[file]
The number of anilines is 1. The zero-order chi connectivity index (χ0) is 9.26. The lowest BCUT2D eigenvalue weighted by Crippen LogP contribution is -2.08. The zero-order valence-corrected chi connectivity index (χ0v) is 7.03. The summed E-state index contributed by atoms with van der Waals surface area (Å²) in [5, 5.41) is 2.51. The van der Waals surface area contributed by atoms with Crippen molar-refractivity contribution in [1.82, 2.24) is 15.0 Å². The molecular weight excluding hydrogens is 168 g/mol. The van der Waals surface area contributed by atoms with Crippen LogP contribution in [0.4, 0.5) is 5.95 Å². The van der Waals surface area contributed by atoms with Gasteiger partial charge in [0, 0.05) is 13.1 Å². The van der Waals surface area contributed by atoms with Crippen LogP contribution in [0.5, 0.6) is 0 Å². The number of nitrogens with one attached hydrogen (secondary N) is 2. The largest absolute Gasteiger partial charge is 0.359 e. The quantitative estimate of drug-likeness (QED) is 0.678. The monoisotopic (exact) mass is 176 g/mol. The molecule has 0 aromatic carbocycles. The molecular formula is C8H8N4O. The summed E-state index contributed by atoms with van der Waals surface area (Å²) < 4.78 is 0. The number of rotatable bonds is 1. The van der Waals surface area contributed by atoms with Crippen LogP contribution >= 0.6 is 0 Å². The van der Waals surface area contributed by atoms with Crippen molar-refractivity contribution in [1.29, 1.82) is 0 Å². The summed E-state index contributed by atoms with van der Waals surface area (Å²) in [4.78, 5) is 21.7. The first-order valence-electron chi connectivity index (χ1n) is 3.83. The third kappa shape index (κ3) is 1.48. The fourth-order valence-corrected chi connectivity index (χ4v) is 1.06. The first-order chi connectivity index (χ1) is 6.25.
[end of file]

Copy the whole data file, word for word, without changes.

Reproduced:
The number of anilines is 1. The zero-order chi connectivity index (χ0) is 9.26. The lowest BCUT2D eigenvalue weighted by Crippen LogP contribution is -2.08. The zero-order valence-corrected chi connectivity index (χ0v) is 7.03. The summed E-state index contributed by atoms with van der Waals surface area (Å²) in [5, 5.41) is 2.51. The van der Waals surface area contributed by atoms with Crippen molar-refractivity contribution in [1.82, 2.24) is 15.0 Å². The molecular weight excluding hydrogens is 168 g/mol. The van der Waals surface area contributed by atoms with Crippen LogP contribution in [0.4, 0.5) is 5.95 Å². The van der Waals surface area contributed by atoms with Gasteiger partial charge in [0, 0.05) is 13.1 Å². The van der Waals surface area contributed by atoms with Crippen LogP contribution in [0.5, 0.6) is 0 Å². The number of nitrogens with one attached hydrogen (secondary N) is 2. The largest absolute Gasteiger partial charge is 0.359 e. The quantitative estimate of drug-likeness (QED) is 0.678. The monoisotopic (exact) mass is 176 g/mol. The molecule has 0 aromatic carbocycles. The molecular formula is C8H8N4O. The summed E-state index contributed by atoms with van der Waals surface area (Å²) < 4.78 is 0. The number of rotatable bonds is 1. The van der Waals surface area contributed by atoms with Crippen LogP contribution >= 0.6 is 0 Å². The van der Waals surface area contributed by atoms with Crippen molar-refractivity contribution in [1.29, 1.82) is 0 Å². The summed E-state index contributed by atoms with van der Waals surface area (Å²) in [4.78, 5) is 21.7. The first-order valence-electron chi connectivity index (χ1n) is 3.83. The third kappa shape index (κ3) is 1.48. The fourth-order valence-corrected chi connectivity index (χ4v) is 1.06. The first-order chi connectivity index (χ1) is 6.25.